Linux for the Oracle DBA
-Customizing the Oracle User's Environment
There are many ways to customize the Oracle user on the system. I strongly recommend making the changes covered in this section. Also see my notes on oratab.
To effectively administer the Oracle installation we that was
just made, it is useful to have several environment variables set
whenever a command line session is started. The Oracle provided
script oraenv is the best way to set these variables automatically.
The oraenv scriptis installed in
/usr/local/bin and takes values from the oratab file located in
/etc. The oratab filetypically
contains an entry for each database, but in the current
configuration, there is no database set up. To use the oraenv
script, set up a dummy entry in the oratab file.
The oratab file can be edited by the oracle user using vi or
another text editor. Each line in the oratab file has three
elements separated by colons. The first element is the SID, the
second indicates the Oracle Home directory for that SID, and the
third indicates if the database should be started and stopped by the
Edit the oratab file and add the following line:
Though a database does not exist by the name db_11g, this entry
allows us to setting up the environment for this home without having
to set several variables manually. Make sure the final element is
set to N so Oracle does not attempt to start a database that is not
With an entry now in the oratab file, use the oraenv command to
set up theour environment. To do that, run .oraenv which causes the
oraenv script to be run as part of the current shell rather than as
$ . oraenv
ORACLE_SID = [oracle] - db_11g
The Oracle base for ORACLE_HOME=/u01/app/oracle/product/11.1.0/db_1
$ echo $ORACLE_SID
$ echo $ORACLE_HOME
$ echo $PATH
Among other things, the oraenv script sets the ORACLE_SID and
ORACLE_HOME variables. The PATH variable is also updated to include
the location of the Oracle binaries. Though they could be set
manually, the oraenv script is the best way to set these variables.
Since these variables should be set anytime, log in as oracle and
can then add the oraenv command to the user's profile.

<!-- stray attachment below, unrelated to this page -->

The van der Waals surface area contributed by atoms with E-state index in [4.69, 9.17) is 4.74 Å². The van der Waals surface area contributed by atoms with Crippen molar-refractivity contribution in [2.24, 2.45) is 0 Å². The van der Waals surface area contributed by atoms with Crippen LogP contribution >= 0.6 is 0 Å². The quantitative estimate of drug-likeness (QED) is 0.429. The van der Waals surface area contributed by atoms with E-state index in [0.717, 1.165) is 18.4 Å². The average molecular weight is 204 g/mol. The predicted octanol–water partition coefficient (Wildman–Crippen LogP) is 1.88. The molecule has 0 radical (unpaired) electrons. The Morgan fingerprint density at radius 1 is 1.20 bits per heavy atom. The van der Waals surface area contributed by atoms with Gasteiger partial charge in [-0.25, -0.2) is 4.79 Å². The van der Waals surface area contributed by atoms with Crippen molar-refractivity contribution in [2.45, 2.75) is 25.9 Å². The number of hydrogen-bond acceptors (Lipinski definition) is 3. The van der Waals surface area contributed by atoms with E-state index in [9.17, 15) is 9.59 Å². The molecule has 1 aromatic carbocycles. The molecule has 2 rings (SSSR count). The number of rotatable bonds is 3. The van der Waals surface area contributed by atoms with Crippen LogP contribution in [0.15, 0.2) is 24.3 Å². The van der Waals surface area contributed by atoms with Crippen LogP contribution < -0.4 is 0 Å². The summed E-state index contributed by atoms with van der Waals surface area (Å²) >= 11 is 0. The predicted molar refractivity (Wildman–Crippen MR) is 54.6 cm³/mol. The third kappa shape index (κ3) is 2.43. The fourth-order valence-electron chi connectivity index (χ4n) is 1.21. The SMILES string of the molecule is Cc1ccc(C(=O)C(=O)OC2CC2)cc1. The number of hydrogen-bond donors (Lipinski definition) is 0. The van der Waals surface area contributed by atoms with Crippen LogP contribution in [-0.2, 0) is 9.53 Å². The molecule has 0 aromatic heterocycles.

A user's profile, often referred to as the dot-profile, is a
hidden file in their home directory that is executed when a user
logs in. Since Linux uses the bash shell
by default, the profile file is called .bash_profile. Using the -a
option, it can be seen in an ls listing.
$ ls -a
. .bash_logout database_11g .gconfd .mozilla
.. .bash_profile .emacs .gnome2 .viminfo
.bash_history .bashrc .gconf .gnome2_private .Xauthority
The profile can be edited with vi or another text editor. To run
oraenv when the user
logs in, add the following lines to the .bash_profile file.
This causes the Oracle variables to be set based on the oratab
entry for db_11g without any prompting. If the variable ORAENV_ASK
is changed to YES or is not set at all, there is a prompted to enter
a SID when logging in.
Calling the oraenv File
The oraenv scriptshould be
called from a user's .bash_profile
to make these configuration changes. It is typically installed in
the /usr/local/bin directory and as long as that is included in
the PATH variable, it can be called with the following syntax.
If the ORACLE_SIDvariable
is set before the oraenv script is run, the value of ORACLE_SID is
given as a default when the user is prompted to enter a SID.
Additionally, if the ORAENV_ASK variable is set to NO before
oraenv is called, then oraenv does not prompt for a SID to be
entered; instead, the value from ORACLE_SID is used. Below is a
script showing oraenv being called without being prompted to enter
These are both valid methods for calling the oraenv
script. Which one you choose will depend on if you wish a user to
be prompted to give a SID when they log in.
Adding Custom Code to the oraenv File
Sometimes it is necessary to have product-specific environment
settings for a product associated with a given Oracle database.
The end of the oraenv script
has a special section to accommodate this kind of setting.
Custom settings can be added to the oraenv script after the
comment reading 'Install any 'custom'?? code here'. The oraenv
script is a Bourne shell script - most common shell scripting
syntax will work. Here is a short example of custom code added to
the oraenv script:
# Install any "custom" code here
case $ORACLE_SID in
In the example above, the first two lines setting
and exporting the variable TEMP_DIR are run for any database. The
case statement then executes additional code based on the setting
of ORACLE_SID. case statements will be explained further in the
section on shell scripting.
Oracle provides the oraenv script to set up most environment
variables necessary for Oracle administration. The oraenv script
sets the ORACLE_HOME, ORACLE_BASE and LD_LIBRARY_PATH variables
and updates the PATH variable with Oracle specific values.
setting up accounts which will be accessed from other
systems through scripts, avoid having the user prompted to
enter a SID.
There are a lot of steps to getting a system ready for Oracle.
System requirements, installed software and many settings must all
be correct or Oracle will not function properly. As these steps are
reviewed, it is a good idea to take notes on what things were set to
when they were found and what changes were made to prepare for
Oracle. This will make preparing future systems much easier.
The next chapter, we will start to explore the many things we
that can be done to further customize and tune the Linux system.
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